Atmel SPI Serial EEPROM Writing Error - Page Write?

I'm using this EEPROM: Atmel AT25640B SPI EEPROM DATASHEET

It seems pretty straight forward to operate and I've followed the datasheet closely when coding my driver. I seemed to have some success without too much trouble. Now, I'm having some issue with writing bytes and they're not sticking. For example, I write 10 bytes, but when I immediately read them back(to verify they've been written, I get all 10 bytes back at 0. Is there possibly something fundamental that I'm missing with how to operate this EEPROM?

As I understand Page Write, I can write up to 32 bytes sequentially and then it will roll over to the start address? Are the "pages" physically set 0-31, 32-63, etc or are they determined by where you start writing? ex: If I write 8 bytes at address 29, will it roll over to 0 or will it continue as expected and finish writing at 36? The datasheet is not clear.

The basic steps seem to be to send a WRITE ENABLE Command(1). Then separately, send a WRITE Command followed by address and the bytes to write.

I'm running the at 5v. I've tried to slow down the SPI clock to 1khz from 10mhz with no difference in behavior.

What else can I try?

• Are you waiting until the device is ready each time? – Ignacio Vazquez-Abrams May 1 '16 at 4:20
• @IgnacioVazquez-Abrams Yes, I'm polling the status register to see if the ready bit is 0, then I begin my write sequence. – GisMofx May 1 '16 at 4:23
• Are you taking CS high after the write? Can you post code snippet and schematic? – Roger Rowland May 1 '16 at 5:12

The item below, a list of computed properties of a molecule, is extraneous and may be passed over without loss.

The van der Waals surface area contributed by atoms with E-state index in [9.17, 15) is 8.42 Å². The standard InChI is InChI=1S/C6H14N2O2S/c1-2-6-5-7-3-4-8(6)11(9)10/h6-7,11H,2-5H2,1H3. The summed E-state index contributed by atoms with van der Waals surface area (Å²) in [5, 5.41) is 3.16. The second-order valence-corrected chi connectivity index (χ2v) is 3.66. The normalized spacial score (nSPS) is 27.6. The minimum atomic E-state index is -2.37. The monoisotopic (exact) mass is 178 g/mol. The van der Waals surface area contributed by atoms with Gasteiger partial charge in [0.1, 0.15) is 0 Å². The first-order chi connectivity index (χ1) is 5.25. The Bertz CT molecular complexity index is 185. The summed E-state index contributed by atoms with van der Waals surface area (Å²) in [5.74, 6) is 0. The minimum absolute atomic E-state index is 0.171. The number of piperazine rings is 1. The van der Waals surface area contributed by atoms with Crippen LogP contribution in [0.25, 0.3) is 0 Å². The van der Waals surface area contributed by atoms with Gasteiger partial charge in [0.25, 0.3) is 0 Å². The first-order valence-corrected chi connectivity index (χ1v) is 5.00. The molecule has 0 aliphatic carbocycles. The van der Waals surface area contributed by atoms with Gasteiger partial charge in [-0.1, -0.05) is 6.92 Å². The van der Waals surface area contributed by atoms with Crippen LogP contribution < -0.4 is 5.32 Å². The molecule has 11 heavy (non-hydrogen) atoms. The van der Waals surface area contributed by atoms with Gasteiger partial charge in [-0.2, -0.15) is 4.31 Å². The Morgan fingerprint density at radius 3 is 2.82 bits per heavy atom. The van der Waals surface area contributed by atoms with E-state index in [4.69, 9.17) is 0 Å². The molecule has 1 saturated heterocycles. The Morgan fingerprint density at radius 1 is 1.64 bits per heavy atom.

• @RogerRowland Yes and yes. – GisMofx May 1 '16 at 11:20
• The datasheet you linked says, "The AT25320B/640B is capable of a 32-byte page write operation. After each byte of data is received, the five low-order address bits are internally incremented by one; the high-order bits of the address will remain constant." That means the pages are physically set 0-31, 32-63, etc. – kkrambo May 1 '16 at 15:11

This device has Page Write functionality. Pages are 32 bytes in size and fixed in address starting from 0. As pointed out by @kkrambo

0-31 32-63 ... etc

If writing a sequence of bytes across a page boundary, we need to break up the bytes into two parts at the point where one page ends and another begins.

Here's some sample code if a sequence spans across two pages(multiple pages are not addressed here):

public void WriteBytesPageSpan(ushort startAddress, byte[] byteBuffer)
{
{
//perform write on first half

//perform write on second half
}